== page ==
One-handed violinist gets help with new invention from BYU student
PROVO, Utah – A young Provo violinist born with only one arm can now perfect her talents further thanks to a device designed by a BYU engineering student.
Ten-year-old Adia Cardona is many things. A pianist, a violinist and a student, but there is one thing she is not: a climber.
“I don’t think I’ll forget about them anytime soon,” said Joshua Vanderpool, president of the 2ft Prosthetics Club and a student at BYU. “Adia, from the moment I met her I could tell that she was very determined.”
Cardona was born without the lower half of her right arm, a challenge that never stopped her from playing the violin.
“She told me the two things were important to her,” said Cardona’s violin teacher Madilyn Olsen in a video produced by BYU. “Can play the violin and ride a bike.”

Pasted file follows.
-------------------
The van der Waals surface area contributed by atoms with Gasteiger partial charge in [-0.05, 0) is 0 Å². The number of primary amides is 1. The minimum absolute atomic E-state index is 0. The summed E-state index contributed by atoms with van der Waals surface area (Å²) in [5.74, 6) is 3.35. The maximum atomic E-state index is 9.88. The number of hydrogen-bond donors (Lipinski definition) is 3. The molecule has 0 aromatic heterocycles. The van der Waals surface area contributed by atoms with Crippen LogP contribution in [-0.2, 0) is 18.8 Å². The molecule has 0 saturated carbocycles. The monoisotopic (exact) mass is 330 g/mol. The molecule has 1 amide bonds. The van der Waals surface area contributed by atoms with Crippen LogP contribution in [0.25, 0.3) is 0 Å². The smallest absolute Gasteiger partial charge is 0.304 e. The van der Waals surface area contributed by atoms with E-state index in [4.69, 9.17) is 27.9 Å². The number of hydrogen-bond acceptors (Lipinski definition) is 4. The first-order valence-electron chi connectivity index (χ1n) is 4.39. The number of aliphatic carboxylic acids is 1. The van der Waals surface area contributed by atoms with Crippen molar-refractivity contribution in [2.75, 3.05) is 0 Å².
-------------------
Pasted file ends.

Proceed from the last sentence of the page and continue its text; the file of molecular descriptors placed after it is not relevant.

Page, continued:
“She actually only played with one arm,” added Vanderpool. “She would let her teacher do the strings or she would do the bow and she would switch back and forth.”
Doctors at Shriner’s Hospital in Salt Lake City fitted her with a prosthesis so she could play the violin herself, but there was still a problem.
“She couldn’t get enough pressure like she wanted, could she [the bow] the violin would slide down, “said Vanderpool.
“It was a little difficult sometimes,” Cardona said in the video.
As a determined ten-year-old, Cardona found a solution herself. She made a draft and contacted Vanderpool with the help of Olsen.
“I haven’t fixed anything wrong per se,” he added. “I made it possible for Adia to do what she wanted.”
Vanderpool used a Walmart 3D printer and craft dowel to construct a device that looks very similar to an antenna attached to her violin – all for less than $ 10.
“When we put it on and practiced today and yesterday, I was able to put it on. I just thought, ‘Wow, that’s easy,'” Cardona said in the video.
Despite the credit for developing the device, Vanderpool said the real hero of this story was Cardona.
“She’s still having fights,” he said. “And she works hard anyway, and I think that message definitely has value too.”